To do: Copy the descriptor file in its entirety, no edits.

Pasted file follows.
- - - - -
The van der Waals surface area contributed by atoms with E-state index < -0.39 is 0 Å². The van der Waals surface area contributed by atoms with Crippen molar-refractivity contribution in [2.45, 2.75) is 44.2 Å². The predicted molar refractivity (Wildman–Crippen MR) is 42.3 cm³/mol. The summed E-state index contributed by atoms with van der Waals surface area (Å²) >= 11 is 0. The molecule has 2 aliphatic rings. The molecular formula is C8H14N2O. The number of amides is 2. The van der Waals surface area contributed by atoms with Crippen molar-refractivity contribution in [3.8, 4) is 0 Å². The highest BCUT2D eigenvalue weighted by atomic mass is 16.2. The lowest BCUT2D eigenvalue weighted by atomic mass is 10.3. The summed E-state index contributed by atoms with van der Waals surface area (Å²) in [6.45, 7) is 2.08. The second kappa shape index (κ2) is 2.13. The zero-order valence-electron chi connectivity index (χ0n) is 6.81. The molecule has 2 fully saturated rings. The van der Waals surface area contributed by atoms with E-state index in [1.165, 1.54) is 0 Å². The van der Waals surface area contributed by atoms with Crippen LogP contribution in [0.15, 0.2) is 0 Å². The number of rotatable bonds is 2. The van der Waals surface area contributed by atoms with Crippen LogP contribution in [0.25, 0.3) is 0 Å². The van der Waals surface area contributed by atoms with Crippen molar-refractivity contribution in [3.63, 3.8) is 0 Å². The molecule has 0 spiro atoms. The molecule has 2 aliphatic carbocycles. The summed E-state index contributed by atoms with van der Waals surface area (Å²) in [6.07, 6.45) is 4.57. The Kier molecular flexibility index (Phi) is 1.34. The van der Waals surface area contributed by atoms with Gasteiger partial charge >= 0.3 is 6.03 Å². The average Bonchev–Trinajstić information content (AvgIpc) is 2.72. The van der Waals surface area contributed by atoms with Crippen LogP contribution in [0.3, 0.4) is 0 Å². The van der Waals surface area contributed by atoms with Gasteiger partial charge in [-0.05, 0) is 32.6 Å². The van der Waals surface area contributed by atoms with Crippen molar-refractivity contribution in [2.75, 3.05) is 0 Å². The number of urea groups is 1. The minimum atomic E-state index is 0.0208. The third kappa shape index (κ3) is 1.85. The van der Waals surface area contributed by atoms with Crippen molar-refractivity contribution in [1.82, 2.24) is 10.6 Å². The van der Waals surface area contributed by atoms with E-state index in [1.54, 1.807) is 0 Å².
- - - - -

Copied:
The van der Waals surface area contributed by atoms with E-state index < -0.39 is 0 Å². The van der Waals surface area contributed by atoms with Crippen molar-refractivity contribution in [2.45, 2.75) is 44.2 Å². The predicted molar refractivity (Wildman–Crippen MR) is 42.3 cm³/mol. The summed E-state index contributed by atoms with van der Waals surface area (Å²) >= 11 is 0. The molecule has 2 aliphatic rings. The molecular formula is C8H14N2O. The number of amides is 2. The van der Waals surface area contributed by atoms with Crippen molar-refractivity contribution in [3.8, 4) is 0 Å². The highest BCUT2D eigenvalue weighted by atomic mass is 16.2. The lowest BCUT2D eigenvalue weighted by atomic mass is 10.3. The summed E-state index contributed by atoms with van der Waals surface area (Å²) in [6.45, 7) is 2.08. The second kappa shape index (κ2) is 2.13. The zero-order valence-electron chi connectivity index (χ0n) is 6.81. The molecule has 2 fully saturated rings. The van der Waals surface area contributed by atoms with E-state index in [1.165, 1.54) is 0 Å². The van der Waals surface area contributed by atoms with Crippen LogP contribution in [0.15, 0.2) is 0 Å². The number of rotatable bonds is 2. The van der Waals surface area contributed by atoms with Crippen LogP contribution in [0.25, 0.3) is 0 Å². The van der Waals surface area contributed by atoms with Crippen molar-refractivity contribution in [3.63, 3.8) is 0 Å². The molecule has 0 spiro atoms. The molecule has 2 aliphatic carbocycles. The summed E-state index contributed by atoms with van der Waals surface area (Å²) in [6.07, 6.45) is 4.57. The Kier molecular flexibility index (Phi) is 1.34. The van der Waals surface area contributed by atoms with Gasteiger partial charge >= 0.3 is 6.03 Å². The average Bonchev–Trinajstić information content (AvgIpc) is 2.72. The van der Waals surface area contributed by atoms with Crippen LogP contribution in [0.3, 0.4) is 0 Å². The van der Waals surface area contributed by atoms with Gasteiger partial charge in [-0.05, 0) is 32.6 Å². The van der Waals surface area contributed by atoms with Crippen molar-refractivity contribution in [2.75, 3.05) is 0 Å². The number of urea groups is 1. The minimum atomic E-state index is 0.0208. The third kappa shape index (κ3) is 1.85. The van der Waals surface area contributed by atoms with Crippen molar-refractivity contribution in [1.82, 2.24) is 10.6 Å². The van der Waals surface area contributed by atoms with E-state index in [1.54, 1.807) is 0 Å².